It was a sharing of both culture and skills, as Japanese chefs visited the USS George Washington on March 6, in Yokosuka, Japan.
Soba chefs from the Shonan International Women’s Association, as well as local Japanese chefs, paid a visit to the nuclear-powered aircraft carrier to share with enlisted culinary specialists, as well as any interested Sailor, the process behind preparing and cooking the traditional Japanese noodle dish Soba.
The U.S. Sailors learned how to properly prepare the dish from scratch – no more instant Soba noodles moving forward.
While there is no single tale regarding the origins of Soba, a very thin noodle made from buckwheat flour, it is believed that the dish became popular in Japan during the Edo period (1603 – 1868), where it was produced in temples and consumed in tea ceremony establishments.
The Sailors learned how to create the thick dough, flatten it out, and layer them before slicing each individual noodle into the correct width, before molding them into the proper shape. Culinary Specialist Seaman Recruit Samantha Santiago shared: “The most challenging part was the hand movements… You have to be almost perfect because if you don’t finish it quickly the noodles will dry out.”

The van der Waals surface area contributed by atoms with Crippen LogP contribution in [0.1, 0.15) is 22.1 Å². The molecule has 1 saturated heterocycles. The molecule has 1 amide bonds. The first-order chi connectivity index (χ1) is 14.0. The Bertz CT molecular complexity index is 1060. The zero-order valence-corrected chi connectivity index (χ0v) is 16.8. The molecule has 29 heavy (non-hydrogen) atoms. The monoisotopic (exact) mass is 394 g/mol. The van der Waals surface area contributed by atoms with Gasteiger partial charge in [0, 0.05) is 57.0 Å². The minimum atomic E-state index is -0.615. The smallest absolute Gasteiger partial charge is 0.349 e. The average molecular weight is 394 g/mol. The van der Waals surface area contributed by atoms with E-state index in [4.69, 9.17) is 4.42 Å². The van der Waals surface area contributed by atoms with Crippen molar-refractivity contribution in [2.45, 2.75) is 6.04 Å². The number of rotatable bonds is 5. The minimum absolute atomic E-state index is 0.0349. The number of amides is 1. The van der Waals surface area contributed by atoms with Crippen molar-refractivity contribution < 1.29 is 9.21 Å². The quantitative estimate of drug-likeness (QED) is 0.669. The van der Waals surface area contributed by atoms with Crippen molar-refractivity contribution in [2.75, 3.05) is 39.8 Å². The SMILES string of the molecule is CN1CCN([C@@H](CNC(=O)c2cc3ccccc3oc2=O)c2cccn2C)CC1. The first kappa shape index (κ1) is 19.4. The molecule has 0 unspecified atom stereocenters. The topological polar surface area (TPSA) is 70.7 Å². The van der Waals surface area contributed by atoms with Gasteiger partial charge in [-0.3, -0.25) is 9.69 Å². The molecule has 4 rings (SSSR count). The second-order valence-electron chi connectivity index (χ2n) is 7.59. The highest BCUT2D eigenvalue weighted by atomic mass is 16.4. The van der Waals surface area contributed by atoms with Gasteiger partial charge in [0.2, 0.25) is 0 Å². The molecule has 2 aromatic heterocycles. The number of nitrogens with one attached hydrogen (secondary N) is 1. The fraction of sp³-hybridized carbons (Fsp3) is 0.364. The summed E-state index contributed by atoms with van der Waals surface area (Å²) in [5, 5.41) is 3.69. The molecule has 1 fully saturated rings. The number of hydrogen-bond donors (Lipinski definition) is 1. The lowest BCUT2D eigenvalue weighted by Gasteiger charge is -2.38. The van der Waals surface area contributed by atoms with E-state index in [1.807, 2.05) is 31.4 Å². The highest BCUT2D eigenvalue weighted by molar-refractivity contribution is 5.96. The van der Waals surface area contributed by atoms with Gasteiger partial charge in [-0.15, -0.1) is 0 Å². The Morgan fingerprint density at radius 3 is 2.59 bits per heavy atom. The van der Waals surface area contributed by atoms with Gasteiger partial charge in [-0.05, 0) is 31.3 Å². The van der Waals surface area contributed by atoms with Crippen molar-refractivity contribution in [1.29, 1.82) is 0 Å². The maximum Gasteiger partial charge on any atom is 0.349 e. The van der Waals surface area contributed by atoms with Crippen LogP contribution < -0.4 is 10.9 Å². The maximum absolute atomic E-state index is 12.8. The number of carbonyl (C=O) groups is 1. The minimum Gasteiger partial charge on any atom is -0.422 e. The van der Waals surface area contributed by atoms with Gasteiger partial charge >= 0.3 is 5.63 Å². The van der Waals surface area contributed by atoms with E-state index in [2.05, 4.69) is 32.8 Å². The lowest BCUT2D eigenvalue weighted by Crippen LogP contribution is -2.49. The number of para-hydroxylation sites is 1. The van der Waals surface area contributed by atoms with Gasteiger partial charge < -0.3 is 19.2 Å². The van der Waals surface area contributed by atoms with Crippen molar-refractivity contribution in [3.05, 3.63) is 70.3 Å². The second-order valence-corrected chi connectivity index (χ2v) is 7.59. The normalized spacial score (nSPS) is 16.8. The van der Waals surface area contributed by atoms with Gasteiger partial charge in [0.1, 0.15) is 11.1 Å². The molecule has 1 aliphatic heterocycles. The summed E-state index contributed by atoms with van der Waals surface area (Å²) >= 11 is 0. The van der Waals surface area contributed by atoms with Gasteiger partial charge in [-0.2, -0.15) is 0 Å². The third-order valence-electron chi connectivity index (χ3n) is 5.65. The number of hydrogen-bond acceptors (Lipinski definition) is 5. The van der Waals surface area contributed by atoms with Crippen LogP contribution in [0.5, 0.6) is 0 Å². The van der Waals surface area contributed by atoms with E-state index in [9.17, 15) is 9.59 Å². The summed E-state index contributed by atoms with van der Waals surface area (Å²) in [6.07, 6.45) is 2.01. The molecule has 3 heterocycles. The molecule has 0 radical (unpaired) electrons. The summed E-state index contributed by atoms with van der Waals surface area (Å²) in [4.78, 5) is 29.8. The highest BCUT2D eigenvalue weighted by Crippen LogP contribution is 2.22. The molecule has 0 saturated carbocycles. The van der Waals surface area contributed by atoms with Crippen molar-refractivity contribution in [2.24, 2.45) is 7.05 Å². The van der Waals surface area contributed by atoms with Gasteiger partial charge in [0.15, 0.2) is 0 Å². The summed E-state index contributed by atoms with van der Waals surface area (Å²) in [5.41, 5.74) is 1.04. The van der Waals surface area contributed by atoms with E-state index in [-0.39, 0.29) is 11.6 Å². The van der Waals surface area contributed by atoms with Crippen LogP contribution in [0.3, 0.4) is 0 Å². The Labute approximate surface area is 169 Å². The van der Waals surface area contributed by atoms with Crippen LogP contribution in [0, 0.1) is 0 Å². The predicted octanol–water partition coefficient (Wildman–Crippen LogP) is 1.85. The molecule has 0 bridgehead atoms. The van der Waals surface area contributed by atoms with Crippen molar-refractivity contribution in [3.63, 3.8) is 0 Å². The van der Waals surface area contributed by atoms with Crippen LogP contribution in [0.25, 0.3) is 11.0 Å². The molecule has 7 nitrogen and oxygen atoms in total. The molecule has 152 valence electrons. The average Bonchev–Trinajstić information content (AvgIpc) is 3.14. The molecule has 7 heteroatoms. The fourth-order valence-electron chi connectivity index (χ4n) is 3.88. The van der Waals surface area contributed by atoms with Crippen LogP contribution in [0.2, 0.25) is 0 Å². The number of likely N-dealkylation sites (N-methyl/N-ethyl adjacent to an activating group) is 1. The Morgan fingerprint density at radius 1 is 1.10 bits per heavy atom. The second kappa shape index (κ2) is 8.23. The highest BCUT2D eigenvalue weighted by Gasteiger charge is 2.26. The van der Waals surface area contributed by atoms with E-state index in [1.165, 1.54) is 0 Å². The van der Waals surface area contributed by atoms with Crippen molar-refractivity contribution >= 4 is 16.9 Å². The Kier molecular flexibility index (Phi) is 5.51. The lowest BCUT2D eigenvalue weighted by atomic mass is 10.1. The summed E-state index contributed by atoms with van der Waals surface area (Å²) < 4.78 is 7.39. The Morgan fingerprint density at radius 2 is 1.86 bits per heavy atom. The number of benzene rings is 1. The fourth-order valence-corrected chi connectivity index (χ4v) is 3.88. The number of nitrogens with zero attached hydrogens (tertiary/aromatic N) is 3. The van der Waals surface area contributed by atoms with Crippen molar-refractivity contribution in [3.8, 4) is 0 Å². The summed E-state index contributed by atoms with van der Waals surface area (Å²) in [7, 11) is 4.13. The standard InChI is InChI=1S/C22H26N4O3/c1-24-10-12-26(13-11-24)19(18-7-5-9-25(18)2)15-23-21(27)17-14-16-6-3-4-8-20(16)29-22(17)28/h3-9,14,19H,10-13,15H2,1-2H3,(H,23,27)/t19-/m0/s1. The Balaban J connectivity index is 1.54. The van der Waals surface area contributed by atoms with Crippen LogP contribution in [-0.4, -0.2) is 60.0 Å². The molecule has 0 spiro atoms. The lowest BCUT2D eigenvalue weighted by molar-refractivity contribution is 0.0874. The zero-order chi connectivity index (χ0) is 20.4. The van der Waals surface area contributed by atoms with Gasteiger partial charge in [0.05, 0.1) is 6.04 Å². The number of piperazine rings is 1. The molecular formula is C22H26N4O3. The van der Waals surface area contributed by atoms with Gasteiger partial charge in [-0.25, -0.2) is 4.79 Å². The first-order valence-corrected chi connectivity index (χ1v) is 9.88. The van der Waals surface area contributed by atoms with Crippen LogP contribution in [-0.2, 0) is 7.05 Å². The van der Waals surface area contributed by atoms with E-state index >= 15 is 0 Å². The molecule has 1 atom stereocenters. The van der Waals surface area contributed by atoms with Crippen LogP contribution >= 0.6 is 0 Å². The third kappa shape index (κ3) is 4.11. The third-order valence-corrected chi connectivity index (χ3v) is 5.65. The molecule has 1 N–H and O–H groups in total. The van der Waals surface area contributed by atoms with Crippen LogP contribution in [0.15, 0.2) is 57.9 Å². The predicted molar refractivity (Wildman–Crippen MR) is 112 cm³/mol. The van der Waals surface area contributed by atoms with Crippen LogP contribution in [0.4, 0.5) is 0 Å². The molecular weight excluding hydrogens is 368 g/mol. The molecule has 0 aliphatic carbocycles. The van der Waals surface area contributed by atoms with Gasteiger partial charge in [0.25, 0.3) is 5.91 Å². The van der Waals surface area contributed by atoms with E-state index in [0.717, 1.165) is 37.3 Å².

Culinary Specialist Seaman Katherine Laboy, on the other hand, shared: “The noodles were actually colder than you would expect… The temperature caught me completely off guard.”
While Sailors aboard the George Washington are usually served American-style foods, the event provided the ship’s culinary specialists with a chance to become familiar with Japanese foods, and help them expand the diversity of the ship’s galley food. Santiago shared further: “It’s fulfilling to say that I’ve lived in Japan for three years and learned how to make local Japanese food… When I get home [back in the U.S] I would love the chance to show everyone what I’ve learned.”